Also known as snapping shrimp, they produce an intense “scream.” This small crustacean (grows to only 1-2 inches) has a special pistol-like featured claw that snaps shut with such speed that it creates a cavitation bubble with extremely low pressure, creating a shock wave measured at 218 dB re 1 µPa, capable of killing smaller fish and stunning larger fish7. The duration of the click is less than 1 millisecond. It is not the two claw surfaces hitting each other than creates the sound, but the cavitation bubble that reaches speeds up to 62 m/h and collapses with a loud snap (Figure 9).
The water boatman may hold the record for a water insect, at 99.2 dB. It accomplishes this sound by rubbing its penis across its abdomen. This freshwater insect measures just 2 mm in length and is common across Europe. About 99% of the sound is lost when transferring from water to air, the sound is still loud enough to be audible to the human ear. It may produce the loudest sound of its size for any creature (Figure 10).
The majority of the loudest animals on Earth are also the largest (Figure 11). An elephant’s rumbling calls have measured 112 dB at 1 meter from the source. While such a loud sound would be considered intolerable to humans, much of the energy falls into the infrasonic range, meaning that it falls below the frequency range of human hearing, and as a result, is not heard. For example, the typical male elephant rumble fluctuates around an average minimum of 12 Hz, more than three octaves below a man’s voice.
The calls of these squeaky little flighted mammals are too high in frequency for human ears to hear (ultrasonic), which is a good thing since the loudest recorded bat call clocked in at 137 decibels, about 4 inches from the bat. The high-pitched calls are used to echolocate their small, swiftly moving insect prey (Figure 12).
The sounds identified in this article are representative sounds, and the levels vary, depending on many variables. One can easily find other sounds that are shown to be just as loud as the examples shown, or maybe even be a little louder. The purpose was not to state that these were the absolute loudest sounds, but to provide some comparative data of what some of the very loud sounds are.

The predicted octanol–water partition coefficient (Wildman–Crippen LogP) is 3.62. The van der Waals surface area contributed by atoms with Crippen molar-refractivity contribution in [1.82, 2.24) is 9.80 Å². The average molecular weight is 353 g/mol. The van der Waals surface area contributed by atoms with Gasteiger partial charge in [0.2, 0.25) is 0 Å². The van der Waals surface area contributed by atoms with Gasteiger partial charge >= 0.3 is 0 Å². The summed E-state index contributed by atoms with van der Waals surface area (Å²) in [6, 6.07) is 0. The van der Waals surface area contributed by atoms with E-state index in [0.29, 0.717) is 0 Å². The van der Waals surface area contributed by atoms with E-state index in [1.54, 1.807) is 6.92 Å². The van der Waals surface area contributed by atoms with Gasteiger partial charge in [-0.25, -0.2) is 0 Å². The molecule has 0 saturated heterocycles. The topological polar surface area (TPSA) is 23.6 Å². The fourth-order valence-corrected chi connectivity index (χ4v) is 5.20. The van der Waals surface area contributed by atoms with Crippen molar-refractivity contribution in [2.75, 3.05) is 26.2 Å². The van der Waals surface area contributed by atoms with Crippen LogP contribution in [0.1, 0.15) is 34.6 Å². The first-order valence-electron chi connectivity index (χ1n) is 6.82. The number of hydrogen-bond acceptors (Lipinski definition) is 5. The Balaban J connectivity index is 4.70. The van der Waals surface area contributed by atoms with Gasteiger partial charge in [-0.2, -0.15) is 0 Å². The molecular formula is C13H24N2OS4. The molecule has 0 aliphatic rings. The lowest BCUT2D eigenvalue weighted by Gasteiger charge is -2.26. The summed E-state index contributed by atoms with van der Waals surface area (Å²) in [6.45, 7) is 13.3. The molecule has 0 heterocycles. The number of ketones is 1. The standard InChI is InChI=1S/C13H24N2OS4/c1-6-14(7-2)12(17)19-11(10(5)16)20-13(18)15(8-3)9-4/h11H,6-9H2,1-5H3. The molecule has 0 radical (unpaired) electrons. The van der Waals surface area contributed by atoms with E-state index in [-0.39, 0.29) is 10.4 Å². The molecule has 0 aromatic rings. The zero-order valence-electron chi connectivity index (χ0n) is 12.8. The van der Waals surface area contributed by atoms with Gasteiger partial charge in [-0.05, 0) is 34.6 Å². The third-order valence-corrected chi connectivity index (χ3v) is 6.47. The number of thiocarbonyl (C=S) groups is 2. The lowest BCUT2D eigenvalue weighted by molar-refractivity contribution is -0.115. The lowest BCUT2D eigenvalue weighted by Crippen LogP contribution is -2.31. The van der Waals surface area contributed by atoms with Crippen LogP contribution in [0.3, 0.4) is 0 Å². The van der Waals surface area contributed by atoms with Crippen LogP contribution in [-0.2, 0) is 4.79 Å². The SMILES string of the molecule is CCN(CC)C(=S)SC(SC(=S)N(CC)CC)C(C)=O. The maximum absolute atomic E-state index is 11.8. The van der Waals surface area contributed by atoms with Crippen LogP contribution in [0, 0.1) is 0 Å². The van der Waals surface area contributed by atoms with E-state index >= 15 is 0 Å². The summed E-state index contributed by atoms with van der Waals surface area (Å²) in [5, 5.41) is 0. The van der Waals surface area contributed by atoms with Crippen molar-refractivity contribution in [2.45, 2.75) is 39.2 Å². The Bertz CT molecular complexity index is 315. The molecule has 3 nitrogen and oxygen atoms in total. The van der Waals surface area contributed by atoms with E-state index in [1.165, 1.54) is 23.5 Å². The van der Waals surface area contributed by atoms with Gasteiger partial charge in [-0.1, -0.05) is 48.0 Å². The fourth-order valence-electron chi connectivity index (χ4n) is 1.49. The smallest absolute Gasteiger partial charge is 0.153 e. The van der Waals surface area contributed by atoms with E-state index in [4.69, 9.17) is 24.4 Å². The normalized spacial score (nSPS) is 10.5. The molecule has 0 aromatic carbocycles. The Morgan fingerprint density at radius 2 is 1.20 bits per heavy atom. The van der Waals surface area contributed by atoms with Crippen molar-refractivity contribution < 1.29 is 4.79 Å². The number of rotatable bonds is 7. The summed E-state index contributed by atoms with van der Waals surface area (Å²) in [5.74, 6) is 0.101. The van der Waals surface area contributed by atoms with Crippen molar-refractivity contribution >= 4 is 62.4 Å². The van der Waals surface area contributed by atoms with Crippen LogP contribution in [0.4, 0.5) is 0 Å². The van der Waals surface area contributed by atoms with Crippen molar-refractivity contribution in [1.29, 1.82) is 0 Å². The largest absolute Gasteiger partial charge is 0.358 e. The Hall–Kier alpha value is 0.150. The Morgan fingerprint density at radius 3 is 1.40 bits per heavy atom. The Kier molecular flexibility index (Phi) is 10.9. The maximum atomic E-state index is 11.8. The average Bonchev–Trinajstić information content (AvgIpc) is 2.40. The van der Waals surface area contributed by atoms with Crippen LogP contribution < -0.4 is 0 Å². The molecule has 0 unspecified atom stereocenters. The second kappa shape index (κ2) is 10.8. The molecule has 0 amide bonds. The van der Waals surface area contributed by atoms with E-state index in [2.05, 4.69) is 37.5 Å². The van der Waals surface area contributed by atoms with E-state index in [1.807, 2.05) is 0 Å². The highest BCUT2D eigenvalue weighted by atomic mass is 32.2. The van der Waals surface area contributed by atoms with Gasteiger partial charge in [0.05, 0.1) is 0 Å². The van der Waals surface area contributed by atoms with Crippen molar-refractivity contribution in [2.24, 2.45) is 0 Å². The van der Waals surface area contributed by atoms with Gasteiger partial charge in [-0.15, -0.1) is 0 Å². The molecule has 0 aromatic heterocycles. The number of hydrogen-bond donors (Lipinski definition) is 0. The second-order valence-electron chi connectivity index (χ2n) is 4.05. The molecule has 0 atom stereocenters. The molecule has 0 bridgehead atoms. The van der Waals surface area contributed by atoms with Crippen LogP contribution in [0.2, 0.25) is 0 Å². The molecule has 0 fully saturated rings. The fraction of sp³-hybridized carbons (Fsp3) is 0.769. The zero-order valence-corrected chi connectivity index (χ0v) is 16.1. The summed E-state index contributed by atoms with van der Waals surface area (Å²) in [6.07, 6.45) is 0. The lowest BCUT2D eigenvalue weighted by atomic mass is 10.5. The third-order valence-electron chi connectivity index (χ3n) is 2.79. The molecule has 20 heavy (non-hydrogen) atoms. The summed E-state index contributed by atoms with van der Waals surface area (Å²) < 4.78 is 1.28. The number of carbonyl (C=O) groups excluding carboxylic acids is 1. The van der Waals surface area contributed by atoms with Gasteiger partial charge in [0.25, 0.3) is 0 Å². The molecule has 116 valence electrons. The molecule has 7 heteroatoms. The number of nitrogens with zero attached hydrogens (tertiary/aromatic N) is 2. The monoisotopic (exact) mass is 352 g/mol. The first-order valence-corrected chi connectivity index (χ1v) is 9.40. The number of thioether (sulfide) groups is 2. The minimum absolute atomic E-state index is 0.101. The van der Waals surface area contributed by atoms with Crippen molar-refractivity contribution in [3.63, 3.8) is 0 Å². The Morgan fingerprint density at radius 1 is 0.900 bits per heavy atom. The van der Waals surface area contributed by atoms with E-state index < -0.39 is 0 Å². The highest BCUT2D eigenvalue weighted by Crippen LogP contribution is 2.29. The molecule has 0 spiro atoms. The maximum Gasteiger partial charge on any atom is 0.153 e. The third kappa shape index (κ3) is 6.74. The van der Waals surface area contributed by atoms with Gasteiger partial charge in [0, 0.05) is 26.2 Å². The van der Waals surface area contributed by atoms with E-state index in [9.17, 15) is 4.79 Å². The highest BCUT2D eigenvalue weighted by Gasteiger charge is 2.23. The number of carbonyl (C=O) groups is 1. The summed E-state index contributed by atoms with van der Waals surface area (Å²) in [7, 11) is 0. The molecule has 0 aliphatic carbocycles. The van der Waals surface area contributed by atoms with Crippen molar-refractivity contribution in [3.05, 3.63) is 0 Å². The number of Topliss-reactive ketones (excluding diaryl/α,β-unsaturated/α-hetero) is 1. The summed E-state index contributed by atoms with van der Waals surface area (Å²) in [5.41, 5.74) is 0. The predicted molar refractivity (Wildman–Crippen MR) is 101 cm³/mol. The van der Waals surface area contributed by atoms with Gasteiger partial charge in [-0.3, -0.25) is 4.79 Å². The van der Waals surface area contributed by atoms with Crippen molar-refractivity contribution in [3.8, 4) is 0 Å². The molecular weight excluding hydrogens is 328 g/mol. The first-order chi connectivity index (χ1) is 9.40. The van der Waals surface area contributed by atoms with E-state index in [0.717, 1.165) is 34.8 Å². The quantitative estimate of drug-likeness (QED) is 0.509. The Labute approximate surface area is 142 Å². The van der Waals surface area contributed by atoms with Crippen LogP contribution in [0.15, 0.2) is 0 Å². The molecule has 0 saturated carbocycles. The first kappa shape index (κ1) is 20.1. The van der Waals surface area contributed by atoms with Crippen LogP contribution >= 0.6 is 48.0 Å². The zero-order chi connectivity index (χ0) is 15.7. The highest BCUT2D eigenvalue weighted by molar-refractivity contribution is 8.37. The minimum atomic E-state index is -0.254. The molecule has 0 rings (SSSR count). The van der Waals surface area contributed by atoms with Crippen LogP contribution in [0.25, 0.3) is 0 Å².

- Winchester, S. The day the world exploded. Harper Collins Publishers, New York.
- Judd, John Wesley, et al. The Eruption of Krakatoa: And Subsequent Phenomena. Trübner & Company, 1888. (a comprehensive data-filled report of the Krakatoa eruption commissioned by the Royal Society, accessible for free under public domain). http://nautil.us/blog/the-sound-so-loud-that-it-circled-the-earth-four-times
- Hamby, W. Ultimate sound pressure level decibel Table. http://www.makeitlouder.com/Decibel Level Chart.txt.
- Burton, M. and Burton, R. (1970). The International Wildlife Encyclopedia, Vol. 1, Marshall Cavendish, p. 2366.
- Davies, E. There are many ways to measure loudness, so the loudest animal on Earth may not be what you expect. Earth. http://www.bbc.com/earth/story/20160331-the-worlds-loudest-animal-might-surprise-you.
Wayne Staab, PhD, is an internationally recognized authority on hearing aids. His professional career has included University teaching, hearing clinic work, hearing aid company management and sales, and extensive work with engineering in developing and bringing new technology and products to the discipline of hearing. Dr. Staab is the Founding Editor of Wayne’s World and served as the Editor-In-Chief of HHTM from 2015 to 2017.